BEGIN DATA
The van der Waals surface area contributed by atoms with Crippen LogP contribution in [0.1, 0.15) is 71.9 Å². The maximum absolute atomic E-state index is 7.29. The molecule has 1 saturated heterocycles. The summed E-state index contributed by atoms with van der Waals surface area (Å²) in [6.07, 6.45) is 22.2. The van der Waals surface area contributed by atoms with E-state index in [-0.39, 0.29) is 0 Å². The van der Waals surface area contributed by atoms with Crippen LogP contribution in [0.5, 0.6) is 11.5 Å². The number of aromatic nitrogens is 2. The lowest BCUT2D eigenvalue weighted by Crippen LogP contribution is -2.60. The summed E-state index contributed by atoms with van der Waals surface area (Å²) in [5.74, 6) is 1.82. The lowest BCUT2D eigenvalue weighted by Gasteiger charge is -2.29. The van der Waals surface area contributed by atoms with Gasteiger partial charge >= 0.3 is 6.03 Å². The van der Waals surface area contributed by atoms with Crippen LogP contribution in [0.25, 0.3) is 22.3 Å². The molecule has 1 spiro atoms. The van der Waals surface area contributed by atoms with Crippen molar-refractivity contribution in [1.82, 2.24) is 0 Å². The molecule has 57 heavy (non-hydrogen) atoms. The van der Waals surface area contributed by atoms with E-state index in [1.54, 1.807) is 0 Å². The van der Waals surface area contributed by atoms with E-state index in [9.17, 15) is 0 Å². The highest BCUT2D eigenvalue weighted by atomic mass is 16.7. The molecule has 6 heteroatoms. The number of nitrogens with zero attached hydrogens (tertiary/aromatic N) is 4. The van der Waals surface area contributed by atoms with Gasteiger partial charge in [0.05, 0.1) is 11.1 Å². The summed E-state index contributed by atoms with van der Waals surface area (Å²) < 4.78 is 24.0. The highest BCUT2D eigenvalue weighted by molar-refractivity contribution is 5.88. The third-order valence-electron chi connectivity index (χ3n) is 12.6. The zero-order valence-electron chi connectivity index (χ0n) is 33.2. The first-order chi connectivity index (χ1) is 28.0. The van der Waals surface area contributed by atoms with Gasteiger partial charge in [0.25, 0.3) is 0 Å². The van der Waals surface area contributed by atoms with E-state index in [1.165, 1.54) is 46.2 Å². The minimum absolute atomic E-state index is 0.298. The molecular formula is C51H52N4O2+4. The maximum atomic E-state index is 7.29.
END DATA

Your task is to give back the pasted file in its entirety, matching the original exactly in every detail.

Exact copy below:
The van der Waals surface area contributed by atoms with Crippen LogP contribution in [0.1, 0.15) is 71.9 Å². The maximum absolute atomic E-state index is 7.29. The molecule has 1 saturated heterocycles. The summed E-state index contributed by atoms with van der Waals surface area (Å²) in [6.07, 6.45) is 22.2. The van der Waals surface area contributed by atoms with E-state index in [-0.39, 0.29) is 0 Å². The van der Waals surface area contributed by atoms with Crippen LogP contribution in [0.5, 0.6) is 11.5 Å². The number of aromatic nitrogens is 2. The lowest BCUT2D eigenvalue weighted by Crippen LogP contribution is -2.60. The summed E-state index contributed by atoms with van der Waals surface area (Å²) in [5.74, 6) is 1.82. The lowest BCUT2D eigenvalue weighted by Gasteiger charge is -2.29. The van der Waals surface area contributed by atoms with Gasteiger partial charge >= 0.3 is 6.03 Å². The van der Waals surface area contributed by atoms with Crippen LogP contribution in [0.25, 0.3) is 22.3 Å². The molecule has 1 spiro atoms. The van der Waals surface area contributed by atoms with Crippen molar-refractivity contribution in [1.82, 2.24) is 0 Å². The molecule has 57 heavy (non-hydrogen) atoms. The van der Waals surface area contributed by atoms with E-state index in [1.54, 1.807) is 0 Å². The van der Waals surface area contributed by atoms with E-state index in [9.17, 15) is 0 Å². The highest BCUT2D eigenvalue weighted by atomic mass is 16.7. The molecule has 6 heteroatoms. The number of nitrogens with zero attached hydrogens (tertiary/aromatic N) is 4. The van der Waals surface area contributed by atoms with Gasteiger partial charge in [0.05, 0.1) is 11.1 Å². The summed E-state index contributed by atoms with van der Waals surface area (Å²) < 4.78 is 24.0. The highest BCUT2D eigenvalue weighted by molar-refractivity contribution is 5.88. The third-order valence-electron chi connectivity index (χ3n) is 12.6. The zero-order valence-electron chi connectivity index (χ0n) is 33.2. The first-order chi connectivity index (χ1) is 28.0. The van der Waals surface area contributed by atoms with Gasteiger partial charge in [0.25, 0.3) is 0 Å². The van der Waals surface area contributed by atoms with E-state index in [1.165, 1.54) is 46.2 Å². The minimum absolute atomic E-state index is 0.298. The molecular formula is C51H52N4O2+4. The maximum atomic E-state index is 7.29.